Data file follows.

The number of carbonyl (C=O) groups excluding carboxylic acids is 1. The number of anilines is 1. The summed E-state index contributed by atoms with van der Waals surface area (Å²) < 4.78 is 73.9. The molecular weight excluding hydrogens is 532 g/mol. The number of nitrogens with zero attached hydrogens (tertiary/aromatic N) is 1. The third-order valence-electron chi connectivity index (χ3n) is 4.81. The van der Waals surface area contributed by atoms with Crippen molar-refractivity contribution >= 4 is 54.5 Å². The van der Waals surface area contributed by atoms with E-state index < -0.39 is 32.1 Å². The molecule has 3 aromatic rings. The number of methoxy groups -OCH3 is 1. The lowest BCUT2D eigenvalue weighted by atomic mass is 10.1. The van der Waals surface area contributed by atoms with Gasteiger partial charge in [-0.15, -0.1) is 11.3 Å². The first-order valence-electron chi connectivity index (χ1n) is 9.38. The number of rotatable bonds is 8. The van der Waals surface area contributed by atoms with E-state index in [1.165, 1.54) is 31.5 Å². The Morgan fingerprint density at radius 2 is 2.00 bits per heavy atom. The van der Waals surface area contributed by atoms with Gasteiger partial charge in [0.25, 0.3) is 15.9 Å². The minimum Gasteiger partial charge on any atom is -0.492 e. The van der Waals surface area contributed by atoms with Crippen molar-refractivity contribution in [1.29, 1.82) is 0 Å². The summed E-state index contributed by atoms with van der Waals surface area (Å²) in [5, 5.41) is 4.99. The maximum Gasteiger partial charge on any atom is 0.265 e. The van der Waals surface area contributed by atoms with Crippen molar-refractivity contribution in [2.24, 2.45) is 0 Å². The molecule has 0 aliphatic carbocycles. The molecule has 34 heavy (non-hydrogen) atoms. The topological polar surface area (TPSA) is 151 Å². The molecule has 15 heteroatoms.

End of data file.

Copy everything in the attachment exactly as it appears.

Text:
The number of carbonyl (C=O) groups excluding carboxylic acids is 1. The number of anilines is 1. The summed E-state index contributed by atoms with van der Waals surface area (Å²) < 4.78 is 73.9. The molecular weight excluding hydrogens is 532 g/mol. The number of nitrogens with zero attached hydrogens (tertiary/aromatic N) is 1. The third-order valence-electron chi connectivity index (χ3n) is 4.81. The van der Waals surface area contributed by atoms with Crippen molar-refractivity contribution >= 4 is 54.5 Å². The van der Waals surface area contributed by atoms with E-state index < -0.39 is 32.1 Å². The molecule has 3 aromatic rings. The number of methoxy groups -OCH3 is 1. The lowest BCUT2D eigenvalue weighted by atomic mass is 10.1. The van der Waals surface area contributed by atoms with Gasteiger partial charge in [-0.15, -0.1) is 11.3 Å². The first-order valence-electron chi connectivity index (χ1n) is 9.38. The number of rotatable bonds is 8. The van der Waals surface area contributed by atoms with E-state index in [1.165, 1.54) is 31.5 Å². The Morgan fingerprint density at radius 2 is 2.00 bits per heavy atom. The van der Waals surface area contributed by atoms with Gasteiger partial charge in [0.25, 0.3) is 15.9 Å². The minimum Gasteiger partial charge on any atom is -0.492 e. The van der Waals surface area contributed by atoms with Crippen molar-refractivity contribution in [1.29, 1.82) is 0 Å². The summed E-state index contributed by atoms with van der Waals surface area (Å²) in [5, 5.41) is 4.99. The maximum Gasteiger partial charge on any atom is 0.265 e. The van der Waals surface area contributed by atoms with Crippen molar-refractivity contribution in [2.24, 2.45) is 0 Å². The molecule has 0 aliphatic carbocycles. The molecule has 34 heavy (non-hydrogen) atoms. The topological polar surface area (TPSA) is 151 Å². The molecule has 15 heteroatoms.